(Reuters) - A 59-year-old Indiana man will be formally charged on Thursday with the 1988 murder of an eight-year-old girl after the decades-old cold case was cracked open by DNA evidence linked to a genealogical website, authorities said on Tuesday.
John Miller of Grabill, Indiana, was arrested in nearby Fort Wayne on Sunday after DNA evidence and records on publicly accessible genealogical websites helped investigators track him down. Investigators followed a pattern similar to that used to track down the “Golden State Killer” in California earlier this year.
Miller on Monday was preliminarily charged with murder, child molestation and confinement of someone under 14 years old, 30 years after eight-year-old April Tinsley was found dead in a ditch. He has been ordered held without bond.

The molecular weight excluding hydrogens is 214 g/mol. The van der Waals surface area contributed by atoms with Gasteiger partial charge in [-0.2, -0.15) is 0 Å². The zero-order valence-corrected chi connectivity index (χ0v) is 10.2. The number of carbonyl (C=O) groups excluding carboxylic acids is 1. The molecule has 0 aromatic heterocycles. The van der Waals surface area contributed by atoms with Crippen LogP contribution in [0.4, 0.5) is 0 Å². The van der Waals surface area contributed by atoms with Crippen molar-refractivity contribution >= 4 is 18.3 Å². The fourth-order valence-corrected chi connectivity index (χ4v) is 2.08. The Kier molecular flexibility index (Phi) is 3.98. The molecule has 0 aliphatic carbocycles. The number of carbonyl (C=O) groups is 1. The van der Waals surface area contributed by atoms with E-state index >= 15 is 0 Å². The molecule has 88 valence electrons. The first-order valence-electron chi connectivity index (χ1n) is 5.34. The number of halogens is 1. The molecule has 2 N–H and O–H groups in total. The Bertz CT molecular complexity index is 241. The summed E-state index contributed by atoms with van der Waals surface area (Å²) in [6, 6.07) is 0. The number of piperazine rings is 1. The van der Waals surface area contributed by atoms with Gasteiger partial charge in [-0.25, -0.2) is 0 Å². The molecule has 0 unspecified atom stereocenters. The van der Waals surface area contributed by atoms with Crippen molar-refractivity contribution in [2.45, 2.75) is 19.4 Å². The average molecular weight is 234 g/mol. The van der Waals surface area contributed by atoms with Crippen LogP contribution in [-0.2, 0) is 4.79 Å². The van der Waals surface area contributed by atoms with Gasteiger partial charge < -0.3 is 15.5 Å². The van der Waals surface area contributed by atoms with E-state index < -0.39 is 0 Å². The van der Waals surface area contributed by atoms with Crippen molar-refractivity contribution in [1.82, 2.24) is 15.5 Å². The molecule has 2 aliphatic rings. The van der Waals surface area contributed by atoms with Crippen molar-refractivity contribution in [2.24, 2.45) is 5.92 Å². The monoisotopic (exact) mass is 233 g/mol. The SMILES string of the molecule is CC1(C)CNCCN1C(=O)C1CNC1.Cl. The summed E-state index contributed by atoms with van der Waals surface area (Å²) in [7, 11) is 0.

Formal charges will be filed against Miller when he appears in court on Thursday, Allen County Prosecutor Karen Richards told a news conference on Tuesday.
Tinsley’s mother reported her missing from her family home on April 1, 1988. Investigators found her body three days later, about 20 miles (32 km) away.
Police asked Miller at his residence before his arrest if he had any idea why the police wanted to talk with him. Miller replied, “April Tinsley,” according to the affidavit.
The Tinsley family was notified on Sunday afternoon that police had a suspect, Richards said.
A defence lawyer for Miller was expected to be hired or appointed by the court, authorities said.
The arrest affidavit said that police, using outside labs, compared DNA evidence with information on genealogical websites, which narrowed the search to Miller and his brother.
Earlier this month, police began to watch Miller, and took three used condoms from his trash, the affidavit said.
According to court papers, police in 1990 discovered writing on a barn wall near Fort Wayne that said: “I kill 8 year old April M Tinsley did you find her other shoe haha I will kill agin’.”
Reporting by Brendan O'Brien in Milwaukee, additional reporting by Barbara Goldberg in New York; Editing by Scott Malone and Susan Thomas